rget, rput - network pipe
rget [-lcio] [-h host] key [command [arg ...]]
rput [-lcio] [-h host] key [command [arg ...]]
Rput and rget set up a TCP/IP channel to connect two processes together.
They can looked upon as a remote pipe. Consider the well known method of
copying a directory tree with tar:
(cd src && tar cf - .) | (cd dst && tar xfp -)
If the directory tree is to be copied to another machine then one can use
the following command on the source machine:
cd src && rput foo tar cf - .
And on the destination machine:
cd dst && rget -h source-machine foo tar xfp -
The key is either a port number in C style decimal, octal or hex, or a
random string that is hashed to a port number. Rput uses this port
number to open a TCP socket that rget using the same key can connect to.
It is customary to start rput first, although rget will retry for 2
minutes trying to connect to the remote rput.
After the connection is established either utility will execute command
with the given arguments with the TCP channel as either standard output
(rput) or standard input (rget). Rput and rget do not stay around for
the command to finish, they simply overlay themselves with the command.
If no command is given then they will themselves copy standard input into
the TCP channel (rput), or output from the TCP channel to standard output
(rget). So these two commands have the same effect:
rput foo tar cf - .
tar cf - . | rput foo
The second form has two processes copying data instead of just tar
directly writing its output into the TCP channel. There is a better way
to waste processor cycles, namely to save bandwidth:
cd src && tar cf - . | rput foo compress
cd dst && rget -h source-machine foo uncompress | tar xfp -
Rput and rget can be very useful in the windowed environments we use
these days. The rput can be typed into the window that has a shell
running on one machine, and the rget is then typed into the window that
has a shell running on another machine. This is easier than one of the
two well known forms that use rsh:
cd src && tar cf - . | rsh dest-machine "cd dst && tar xfp -"
cd dst && rsh source-machine "cd src && tar cf - ." | tar xfp -
Especially since these forms require that one must be able to use rsh
without a password, which may not always be the case.
The key can be any string of characters of any length. If its a number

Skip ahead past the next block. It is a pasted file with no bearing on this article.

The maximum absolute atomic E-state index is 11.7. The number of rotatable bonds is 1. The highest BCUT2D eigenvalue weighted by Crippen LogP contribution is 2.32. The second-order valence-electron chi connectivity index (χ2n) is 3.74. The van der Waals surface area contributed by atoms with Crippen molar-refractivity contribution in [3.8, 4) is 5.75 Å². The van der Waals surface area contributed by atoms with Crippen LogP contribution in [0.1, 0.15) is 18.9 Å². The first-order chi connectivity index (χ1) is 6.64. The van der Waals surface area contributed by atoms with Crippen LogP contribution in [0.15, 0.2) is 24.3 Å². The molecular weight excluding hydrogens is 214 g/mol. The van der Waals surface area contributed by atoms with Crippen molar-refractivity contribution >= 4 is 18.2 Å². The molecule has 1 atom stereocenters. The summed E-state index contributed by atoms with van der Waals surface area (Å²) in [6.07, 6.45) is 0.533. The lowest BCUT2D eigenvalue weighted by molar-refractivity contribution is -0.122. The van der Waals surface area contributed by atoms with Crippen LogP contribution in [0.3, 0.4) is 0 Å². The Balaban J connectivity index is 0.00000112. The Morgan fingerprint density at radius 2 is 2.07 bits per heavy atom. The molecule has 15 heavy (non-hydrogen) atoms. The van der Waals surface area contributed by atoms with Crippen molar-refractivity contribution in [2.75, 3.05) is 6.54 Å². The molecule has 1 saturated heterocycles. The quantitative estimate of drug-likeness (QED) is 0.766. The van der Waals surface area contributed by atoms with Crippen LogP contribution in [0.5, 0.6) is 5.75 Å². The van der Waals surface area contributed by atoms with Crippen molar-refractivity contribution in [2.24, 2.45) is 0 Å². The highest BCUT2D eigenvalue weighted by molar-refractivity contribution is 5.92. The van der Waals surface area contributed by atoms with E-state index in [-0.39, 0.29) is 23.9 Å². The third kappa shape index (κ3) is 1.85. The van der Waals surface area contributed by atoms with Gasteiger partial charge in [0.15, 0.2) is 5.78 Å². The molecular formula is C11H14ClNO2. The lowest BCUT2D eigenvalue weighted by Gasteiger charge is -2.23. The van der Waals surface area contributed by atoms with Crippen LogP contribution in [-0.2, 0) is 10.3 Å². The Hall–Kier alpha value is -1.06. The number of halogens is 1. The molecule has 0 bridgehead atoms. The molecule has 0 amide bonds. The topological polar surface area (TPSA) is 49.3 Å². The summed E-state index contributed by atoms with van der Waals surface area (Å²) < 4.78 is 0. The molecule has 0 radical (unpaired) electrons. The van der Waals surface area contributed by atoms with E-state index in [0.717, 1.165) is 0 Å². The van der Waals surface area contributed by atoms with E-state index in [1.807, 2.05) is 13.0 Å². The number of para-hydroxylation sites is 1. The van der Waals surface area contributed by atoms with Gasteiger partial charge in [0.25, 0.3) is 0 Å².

then it is used directly as the port number. Otherwise the characters
binary values are multiplied together, bit 15 is set and the result is
truncated to 16 bits to make it a port number in the anonymous port space
(32768 - 65535). The port may be in-use on the source machine, but there
is a small chance of this happening, and if so simply choose another key.
(So if you use rput and rget in an unattended script then you should
reserve a port number, otherwise a connection can't be guaranteed.)
These flags allow one to reverse the default connect/listen or
input/output direction of rput and rget. Reversing the connection
may be necessary if one of the two systems filters out connections
to unknown ports. For example:
rput -c -h destination-machine foo tar cf - .
rget -l foo tar xfp -
The -io options can be used to choose which of standard input or
output should be tied to the socket. It's even possible to tie both
input and output to the socket with -io, but only when executing a
command. This is probably the only use for these options, because
one usually chooses the direction with the mnemonic put/get names.
The name of the remote host that a connection must be made to. It
must be used with the program that is doing the connect, usually
rget. This option is currently mandatory. The author is planning
to increase ease of use by letting the programs find each other with
UDP broadcasts or multicasts.
rput: Address in use
If the port computed out of key is already in use.
Kees J. Bot <firstname.lastname@example.org>